Here’s Why Lufthansa’s Shares Are Tanking Today

Air Berlin Plc Flight Operations At Duesseldorf Airport
A Eurowings passenger aircraft, the low-cost carrier operated by Deutsche Lufthansa AG, stands on the tarmac at Duesseldorf airport, operated by Flughafen Duesseldorf GmbH, in Duesseldorf, Germany, on Tuesday, March 1, 2016. Etihad Airways, Air Berlin Plc's largest shareholder, is considering delisting Air Berlin from stock market in attempt to restructure the loss-making carrier, Handelsblatt reports without saying where it got the information. Photographer: Jasper Juinen/Bloomberg via Getty Images
Bloomberg Bloomberg via Getty Images


Shares in Germany’s biggest airline group Deutsche Lufthansa plummeted Thursday after the company said that a wave of strikes and low-cost competition hurt it even more than analysts had thought.

The company missed analysts’ expectations for full-year profit by more than 10%, and said it only expected a small increase in profits this year despite enjoying the lowest fuel prices in over a decade and strong global demand for air travel.

Its shares fell nearly 7% in morning trading in Germany in reaction, even though the company said it would resume dividend payments.

The threat from low-cost competition such as Ryanair Plc (RYAOF) and Easyjet (EJTTF) means that Lufthansa is having to move more and more of its business to its own in-house low-cost brand Eurowings.

Lufthansa forecast a significant decline this year in yields, a key industry measure of revenues per mile per passenger, due also to the expansion of Eurowings on long-haul routes. Chief Financial Officer Simone Menne told journalists she could not see yields in Europe improving any time soon.


The group is still struggling to reach agreement with staff on new pay and pension deals, with last year seeing both pilot and cabin crew strikes, costing the carrier 231 million euros in lost earnings in 2015. Overall, earnings before interest, taxes, depreciation and amortization rose to 1.82 billion euros ($2.06 billion), short of the 2.08 billion forecast. Unit costs, excluding fuel and currency effects, rose 2.4 percent in 2015.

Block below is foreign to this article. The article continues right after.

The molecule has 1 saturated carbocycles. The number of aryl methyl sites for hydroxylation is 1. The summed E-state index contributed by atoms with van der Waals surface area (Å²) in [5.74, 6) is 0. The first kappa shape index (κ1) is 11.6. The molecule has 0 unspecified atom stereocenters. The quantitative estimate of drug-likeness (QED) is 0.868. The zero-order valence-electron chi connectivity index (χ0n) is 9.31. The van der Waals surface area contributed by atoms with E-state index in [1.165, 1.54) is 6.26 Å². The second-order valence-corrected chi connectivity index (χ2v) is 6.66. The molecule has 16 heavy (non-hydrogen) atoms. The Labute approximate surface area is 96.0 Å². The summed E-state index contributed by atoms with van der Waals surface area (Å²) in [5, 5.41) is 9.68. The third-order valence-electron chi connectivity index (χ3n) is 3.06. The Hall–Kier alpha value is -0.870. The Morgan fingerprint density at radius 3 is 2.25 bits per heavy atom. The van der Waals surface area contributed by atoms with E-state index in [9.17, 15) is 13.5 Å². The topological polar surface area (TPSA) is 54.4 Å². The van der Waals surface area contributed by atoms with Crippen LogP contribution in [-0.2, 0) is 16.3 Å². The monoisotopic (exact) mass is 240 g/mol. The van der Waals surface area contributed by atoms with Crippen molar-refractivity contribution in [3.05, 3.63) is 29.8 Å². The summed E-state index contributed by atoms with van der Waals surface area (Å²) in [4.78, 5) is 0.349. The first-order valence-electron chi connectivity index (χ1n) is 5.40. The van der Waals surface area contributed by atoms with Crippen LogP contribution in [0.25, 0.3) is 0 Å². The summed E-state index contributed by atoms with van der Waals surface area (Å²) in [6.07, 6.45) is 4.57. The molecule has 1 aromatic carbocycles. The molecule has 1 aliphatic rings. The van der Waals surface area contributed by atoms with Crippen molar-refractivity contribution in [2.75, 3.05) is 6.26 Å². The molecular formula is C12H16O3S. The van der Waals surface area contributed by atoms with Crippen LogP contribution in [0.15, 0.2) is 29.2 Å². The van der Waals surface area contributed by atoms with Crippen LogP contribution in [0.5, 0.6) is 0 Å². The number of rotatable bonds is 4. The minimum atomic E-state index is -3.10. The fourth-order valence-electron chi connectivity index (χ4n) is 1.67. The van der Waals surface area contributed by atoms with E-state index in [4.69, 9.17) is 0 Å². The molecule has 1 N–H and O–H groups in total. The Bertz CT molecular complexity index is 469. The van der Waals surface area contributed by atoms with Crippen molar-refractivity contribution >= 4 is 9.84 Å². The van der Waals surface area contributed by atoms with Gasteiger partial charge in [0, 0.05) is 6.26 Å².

“We remain concerned the group is struggling to deal with multiple strategic challenges, with cheaper fuel masking the problems in the short term,” Liberum analyst Gerald Khoo, who has a “sell” rating on the stock, wrote in a note.

Menne was reluctant to give a precise forecast for the year, owing to high current levels of uncertainty. Attacks on popular tourist destinations, from Paris to Tunisia and Turkey, have knocked traveler confidence at the start of the year.

Menne said people were still traveling, albeit booking tickets later.

“We see caution on forward bookings, but we aren’t seeing fewer passengers. It’s a change in booking trends,” she said.

Reuters contributed to this report.

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